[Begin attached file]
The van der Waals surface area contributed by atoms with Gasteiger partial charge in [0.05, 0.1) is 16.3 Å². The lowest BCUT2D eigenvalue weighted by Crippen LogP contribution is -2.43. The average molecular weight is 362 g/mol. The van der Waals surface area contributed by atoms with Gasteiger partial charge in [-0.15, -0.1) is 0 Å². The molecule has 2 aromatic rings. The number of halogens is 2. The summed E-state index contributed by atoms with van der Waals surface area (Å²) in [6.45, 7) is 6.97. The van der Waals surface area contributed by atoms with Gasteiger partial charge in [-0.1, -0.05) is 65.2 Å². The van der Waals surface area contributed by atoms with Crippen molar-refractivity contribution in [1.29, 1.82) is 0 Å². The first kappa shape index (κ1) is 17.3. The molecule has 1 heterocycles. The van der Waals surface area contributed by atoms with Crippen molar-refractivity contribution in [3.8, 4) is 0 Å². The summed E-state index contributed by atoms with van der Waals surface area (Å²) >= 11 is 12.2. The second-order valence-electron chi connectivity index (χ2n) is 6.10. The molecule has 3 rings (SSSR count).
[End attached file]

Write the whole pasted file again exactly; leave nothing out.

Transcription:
The van der Waals surface area contributed by atoms with Gasteiger partial charge in [0.05, 0.1) is 16.3 Å². The lowest BCUT2D eigenvalue weighted by Crippen LogP contribution is -2.43. The average molecular weight is 362 g/mol. The van der Waals surface area contributed by atoms with Gasteiger partial charge in [-0.15, -0.1) is 0 Å². The molecule has 2 aromatic rings. The number of halogens is 2. The summed E-state index contributed by atoms with van der Waals surface area (Å²) in [6.45, 7) is 6.97. The van der Waals surface area contributed by atoms with Gasteiger partial charge in [-0.1, -0.05) is 65.2 Å². The van der Waals surface area contributed by atoms with Crippen molar-refractivity contribution in [1.29, 1.82) is 0 Å². The first kappa shape index (κ1) is 17.3. The molecule has 1 heterocycles. The van der Waals surface area contributed by atoms with Crippen molar-refractivity contribution in [3.8, 4) is 0 Å². The summed E-state index contributed by atoms with van der Waals surface area (Å²) >= 11 is 12.2. The second-order valence-electron chi connectivity index (χ2n) is 6.10. The molecule has 3 rings (SSSR count).